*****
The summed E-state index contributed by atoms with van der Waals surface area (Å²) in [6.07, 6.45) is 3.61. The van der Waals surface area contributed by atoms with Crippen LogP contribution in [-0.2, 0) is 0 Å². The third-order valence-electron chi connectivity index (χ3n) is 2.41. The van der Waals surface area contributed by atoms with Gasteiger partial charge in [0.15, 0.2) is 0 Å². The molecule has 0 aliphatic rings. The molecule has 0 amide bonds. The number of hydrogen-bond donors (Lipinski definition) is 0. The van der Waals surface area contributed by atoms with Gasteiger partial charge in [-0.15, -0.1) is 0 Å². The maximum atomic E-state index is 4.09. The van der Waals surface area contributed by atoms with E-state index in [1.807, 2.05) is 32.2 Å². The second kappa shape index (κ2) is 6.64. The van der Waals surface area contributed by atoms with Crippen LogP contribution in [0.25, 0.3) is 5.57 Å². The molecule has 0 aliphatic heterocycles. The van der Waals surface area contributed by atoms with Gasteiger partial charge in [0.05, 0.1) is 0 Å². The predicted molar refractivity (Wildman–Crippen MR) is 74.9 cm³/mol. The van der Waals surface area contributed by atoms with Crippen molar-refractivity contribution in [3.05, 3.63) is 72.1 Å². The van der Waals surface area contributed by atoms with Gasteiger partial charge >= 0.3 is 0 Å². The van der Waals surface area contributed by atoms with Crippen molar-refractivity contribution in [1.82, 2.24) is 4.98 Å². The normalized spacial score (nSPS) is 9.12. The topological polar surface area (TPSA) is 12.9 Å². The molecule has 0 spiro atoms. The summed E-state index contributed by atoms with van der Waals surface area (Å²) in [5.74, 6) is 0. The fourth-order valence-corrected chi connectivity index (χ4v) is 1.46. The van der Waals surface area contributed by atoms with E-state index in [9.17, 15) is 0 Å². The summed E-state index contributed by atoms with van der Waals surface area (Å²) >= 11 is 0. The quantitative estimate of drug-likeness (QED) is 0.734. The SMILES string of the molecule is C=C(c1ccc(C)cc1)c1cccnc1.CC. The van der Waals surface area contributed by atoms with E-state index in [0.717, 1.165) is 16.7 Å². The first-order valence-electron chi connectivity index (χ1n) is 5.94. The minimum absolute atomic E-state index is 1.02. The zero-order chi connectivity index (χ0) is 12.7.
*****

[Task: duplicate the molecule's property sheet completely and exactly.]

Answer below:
The summed E-state index contributed by atoms with van der Waals surface area (Å²) in [6.07, 6.45) is 3.61. The van der Waals surface area contributed by atoms with Crippen LogP contribution in [-0.2, 0) is 0 Å². The third-order valence-electron chi connectivity index (χ3n) is 2.41. The van der Waals surface area contributed by atoms with Gasteiger partial charge in [0.15, 0.2) is 0 Å². The molecule has 0 aliphatic rings. The molecule has 0 amide bonds. The number of hydrogen-bond donors (Lipinski definition) is 0. The van der Waals surface area contributed by atoms with Gasteiger partial charge in [-0.15, -0.1) is 0 Å². The maximum atomic E-state index is 4.09. The van der Waals surface area contributed by atoms with E-state index in [1.807, 2.05) is 32.2 Å². The second kappa shape index (κ2) is 6.64. The van der Waals surface area contributed by atoms with Crippen LogP contribution in [0.25, 0.3) is 5.57 Å². The molecule has 0 aliphatic heterocycles. The van der Waals surface area contributed by atoms with Gasteiger partial charge in [0.05, 0.1) is 0 Å². The predicted molar refractivity (Wildman–Crippen MR) is 74.9 cm³/mol. The van der Waals surface area contributed by atoms with Crippen molar-refractivity contribution in [3.05, 3.63) is 72.1 Å². The van der Waals surface area contributed by atoms with Gasteiger partial charge >= 0.3 is 0 Å². The van der Waals surface area contributed by atoms with Crippen molar-refractivity contribution in [1.82, 2.24) is 4.98 Å². The normalized spacial score (nSPS) is 9.12. The topological polar surface area (TPSA) is 12.9 Å². The molecule has 0 spiro atoms. The summed E-state index contributed by atoms with van der Waals surface area (Å²) in [5.74, 6) is 0. The fourth-order valence-corrected chi connectivity index (χ4v) is 1.46. The van der Waals surface area contributed by atoms with E-state index in [9.17, 15) is 0 Å². The summed E-state index contributed by atoms with van der Waals surface area (Å²) >= 11 is 0. The quantitative estimate of drug-likeness (QED) is 0.734. The SMILES string of the molecule is C=C(c1ccc(C)cc1)c1cccnc1.CC. The van der Waals surface area contributed by atoms with E-state index in [0.717, 1.165) is 16.7 Å². The first-order valence-electron chi connectivity index (χ1n) is 5.94. The minimum absolute atomic E-state index is 1.02. The zero-order chi connectivity index (χ0) is 12.7.